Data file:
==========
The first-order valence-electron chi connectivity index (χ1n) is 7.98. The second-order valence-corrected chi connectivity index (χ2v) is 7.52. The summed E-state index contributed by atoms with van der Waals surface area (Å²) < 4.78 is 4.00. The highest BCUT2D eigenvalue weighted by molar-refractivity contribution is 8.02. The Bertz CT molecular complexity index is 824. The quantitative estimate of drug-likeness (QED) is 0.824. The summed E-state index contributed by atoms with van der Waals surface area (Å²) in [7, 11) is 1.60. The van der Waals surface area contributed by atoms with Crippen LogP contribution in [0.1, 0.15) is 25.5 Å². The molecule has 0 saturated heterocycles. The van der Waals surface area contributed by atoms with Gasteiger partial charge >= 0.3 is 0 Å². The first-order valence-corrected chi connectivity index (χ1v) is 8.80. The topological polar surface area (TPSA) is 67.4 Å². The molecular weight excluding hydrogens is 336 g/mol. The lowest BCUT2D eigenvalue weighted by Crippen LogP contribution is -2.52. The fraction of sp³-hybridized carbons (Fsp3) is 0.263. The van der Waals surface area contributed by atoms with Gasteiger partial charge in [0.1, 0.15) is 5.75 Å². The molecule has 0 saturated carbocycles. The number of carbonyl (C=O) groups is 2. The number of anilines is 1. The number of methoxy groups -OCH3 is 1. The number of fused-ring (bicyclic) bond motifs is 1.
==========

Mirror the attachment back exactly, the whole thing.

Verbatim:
The first-order valence-electron chi connectivity index (χ1n) is 7.98. The second-order valence-corrected chi connectivity index (χ2v) is 7.52. The summed E-state index contributed by atoms with van der Waals surface area (Å²) < 4.78 is 4.00. The highest BCUT2D eigenvalue weighted by molar-refractivity contribution is 8.02. The Bertz CT molecular complexity index is 824. The quantitative estimate of drug-likeness (QED) is 0.824. The summed E-state index contributed by atoms with van der Waals surface area (Å²) in [7, 11) is 1.60. The van der Waals surface area contributed by atoms with Crippen LogP contribution in [0.1, 0.15) is 25.5 Å². The molecule has 0 saturated heterocycles. The van der Waals surface area contributed by atoms with Gasteiger partial charge >= 0.3 is 0 Å². The first-order valence-corrected chi connectivity index (χ1v) is 8.80. The topological polar surface area (TPSA) is 67.4 Å². The molecular weight excluding hydrogens is 336 g/mol. The lowest BCUT2D eigenvalue weighted by Crippen LogP contribution is -2.52. The fraction of sp³-hybridized carbons (Fsp3) is 0.263. The van der Waals surface area contributed by atoms with Gasteiger partial charge in [0.1, 0.15) is 5.75 Å². The molecule has 0 saturated carbocycles. The number of carbonyl (C=O) groups is 2. The number of anilines is 1. The number of methoxy groups -OCH3 is 1. The number of fused-ring (bicyclic) bond motifs is 1.